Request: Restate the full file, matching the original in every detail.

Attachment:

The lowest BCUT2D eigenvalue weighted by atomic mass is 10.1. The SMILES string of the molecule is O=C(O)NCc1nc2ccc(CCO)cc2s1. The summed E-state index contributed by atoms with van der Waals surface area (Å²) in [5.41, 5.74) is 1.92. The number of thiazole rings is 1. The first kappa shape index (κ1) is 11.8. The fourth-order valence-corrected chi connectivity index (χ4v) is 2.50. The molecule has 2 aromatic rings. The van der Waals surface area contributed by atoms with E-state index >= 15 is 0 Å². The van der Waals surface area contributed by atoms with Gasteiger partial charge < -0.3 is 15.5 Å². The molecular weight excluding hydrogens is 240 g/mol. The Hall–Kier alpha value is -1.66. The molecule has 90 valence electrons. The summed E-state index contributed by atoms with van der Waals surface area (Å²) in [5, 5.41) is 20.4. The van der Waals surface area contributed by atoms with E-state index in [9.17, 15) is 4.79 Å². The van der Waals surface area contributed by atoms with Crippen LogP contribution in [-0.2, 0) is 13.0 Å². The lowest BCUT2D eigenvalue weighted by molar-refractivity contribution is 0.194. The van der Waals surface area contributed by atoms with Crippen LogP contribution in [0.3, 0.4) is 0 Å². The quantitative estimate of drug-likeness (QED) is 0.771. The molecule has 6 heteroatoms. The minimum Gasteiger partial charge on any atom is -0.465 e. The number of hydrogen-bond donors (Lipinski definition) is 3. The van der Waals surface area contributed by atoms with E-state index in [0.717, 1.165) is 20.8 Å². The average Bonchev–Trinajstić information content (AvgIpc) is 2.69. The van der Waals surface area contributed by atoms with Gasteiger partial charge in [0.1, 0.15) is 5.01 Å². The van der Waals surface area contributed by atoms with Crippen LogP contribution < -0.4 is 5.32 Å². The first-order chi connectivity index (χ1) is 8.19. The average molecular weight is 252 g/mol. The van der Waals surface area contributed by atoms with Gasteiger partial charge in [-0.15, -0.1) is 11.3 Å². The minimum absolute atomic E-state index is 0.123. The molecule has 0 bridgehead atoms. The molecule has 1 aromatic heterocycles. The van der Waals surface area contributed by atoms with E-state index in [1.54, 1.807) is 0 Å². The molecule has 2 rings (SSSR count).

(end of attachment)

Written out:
The lowest BCUT2D eigenvalue weighted by atomic mass is 10.1. The SMILES string of the molecule is O=C(O)NCc1nc2ccc(CCO)cc2s1. The summed E-state index contributed by atoms with van der Waals surface area (Å²) in [5.41, 5.74) is 1.92. The number of thiazole rings is 1. The first kappa shape index (κ1) is 11.8. The fourth-order valence-corrected chi connectivity index (χ4v) is 2.50. The molecule has 2 aromatic rings. The van der Waals surface area contributed by atoms with E-state index >= 15 is 0 Å². The van der Waals surface area contributed by atoms with Gasteiger partial charge < -0.3 is 15.5 Å². The molecular weight excluding hydrogens is 240 g/mol. The Hall–Kier alpha value is -1.66. The molecule has 90 valence electrons. The summed E-state index contributed by atoms with van der Waals surface area (Å²) in [5, 5.41) is 20.4. The van der Waals surface area contributed by atoms with E-state index in [9.17, 15) is 4.79 Å². The van der Waals surface area contributed by atoms with Crippen LogP contribution in [-0.2, 0) is 13.0 Å². The lowest BCUT2D eigenvalue weighted by molar-refractivity contribution is 0.194. The van der Waals surface area contributed by atoms with Crippen LogP contribution in [0.3, 0.4) is 0 Å². The quantitative estimate of drug-likeness (QED) is 0.771. The molecule has 6 heteroatoms. The minimum Gasteiger partial charge on any atom is -0.465 e. The number of hydrogen-bond donors (Lipinski definition) is 3. The van der Waals surface area contributed by atoms with E-state index in [0.717, 1.165) is 20.8 Å². The average Bonchev–Trinajstić information content (AvgIpc) is 2.69. The van der Waals surface area contributed by atoms with Gasteiger partial charge in [0.1, 0.15) is 5.01 Å². The van der Waals surface area contributed by atoms with Crippen LogP contribution < -0.4 is 5.32 Å². The first-order chi connectivity index (χ1) is 8.19. The average molecular weight is 252 g/mol. The van der Waals surface area contributed by atoms with Gasteiger partial charge in [-0.15, -0.1) is 11.3 Å². The minimum absolute atomic E-state index is 0.123. The molecule has 0 bridgehead atoms. The molecule has 1 aromatic heterocycles. The van der Waals surface area contributed by atoms with E-state index in [1.54, 1.807) is 0 Å². The molecule has 2 rings (SSSR count).